This ugly little creature is the larva of the leaf-eating ladybird. Stressed plants in prolonged hot, dry conditions attract these pests. The larvae become almost black as they reach pupa stage. Both adults and larvae of leaf-eating ladybirds are particularly fond of the Solanum family (tomato, potato, eggplant) and the melon or squash family where they do a lot of damage to leaves.
The adult leaf-eating ladybird has 26 or 28 spots in rows across its wing covers. They are slow moving and drop to the ground when disturbed. In summer, if you see the adults on leaves in your garden, be sure to look under the leaves for their eggs. Remove small leaves containing eggs and, on large leaves, use a knife to scrape the eggs into a container. As I dislike spraying my garden, I just squash the adults and larva with a gloved hand.
Unfortunately, the damage done by these ladybirds and their offspring have resulted in many gardeners spraying other species of ladybirds that are voracious pest predators. Both adults and larvae consume a considerable quantity of pests such as aphids, scale and mites, and one type of ladybird feeds on fungus. Peter Chew and his family have an excellent website, Brisbane Insects and Spiders, where gardeners can easily identify which creatures are beneficial to their gardens and which are pests, and includes a Ladybird Field Guide.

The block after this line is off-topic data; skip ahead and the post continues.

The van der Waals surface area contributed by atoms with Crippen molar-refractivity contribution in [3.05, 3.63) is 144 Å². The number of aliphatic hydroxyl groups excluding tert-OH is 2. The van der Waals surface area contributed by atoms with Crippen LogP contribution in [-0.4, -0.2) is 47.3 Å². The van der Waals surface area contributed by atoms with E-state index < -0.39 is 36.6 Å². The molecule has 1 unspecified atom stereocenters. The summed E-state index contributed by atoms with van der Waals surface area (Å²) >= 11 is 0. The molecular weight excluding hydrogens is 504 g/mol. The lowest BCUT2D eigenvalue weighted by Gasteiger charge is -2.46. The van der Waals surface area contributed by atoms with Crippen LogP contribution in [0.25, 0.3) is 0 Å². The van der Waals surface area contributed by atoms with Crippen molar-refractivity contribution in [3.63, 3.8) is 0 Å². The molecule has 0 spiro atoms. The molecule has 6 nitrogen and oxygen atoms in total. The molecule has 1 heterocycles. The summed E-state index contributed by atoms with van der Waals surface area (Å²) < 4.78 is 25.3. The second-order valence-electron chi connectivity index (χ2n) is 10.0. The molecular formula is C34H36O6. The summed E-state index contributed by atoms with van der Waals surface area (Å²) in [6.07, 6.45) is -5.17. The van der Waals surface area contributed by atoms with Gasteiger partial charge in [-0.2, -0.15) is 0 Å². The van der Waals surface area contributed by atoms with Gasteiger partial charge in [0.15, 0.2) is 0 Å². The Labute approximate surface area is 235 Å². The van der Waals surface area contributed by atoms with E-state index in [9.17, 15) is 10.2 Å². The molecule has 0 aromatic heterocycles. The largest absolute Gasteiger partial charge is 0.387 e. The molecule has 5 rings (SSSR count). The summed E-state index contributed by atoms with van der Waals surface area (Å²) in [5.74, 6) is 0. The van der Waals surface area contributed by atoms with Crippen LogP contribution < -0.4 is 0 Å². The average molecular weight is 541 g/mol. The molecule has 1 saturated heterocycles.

The photo below shows both larva and pupa stages of the 28-spotted ladybird.
A reader wanted to know what what is causing yellowing of new leaves in her potted, dwarf lemon tree. From the photos she e-mailed, it does look like this tree has an iron deficiency, as yellowing is showing in the young leaves. This can be caused by a number of conditions:
a) potting mix (or soil) that is too alkaline from excess bio-char or calcium in the mix or fertiliser containing a lot of poultry manure b) cold and wet soil or growing mix c) if there is a build up of fertiliser salts from synthetic fertilisers, or d) where there is an excess of potassium from synthetic fertilisers or over-use of seaweed liquid fertiliser.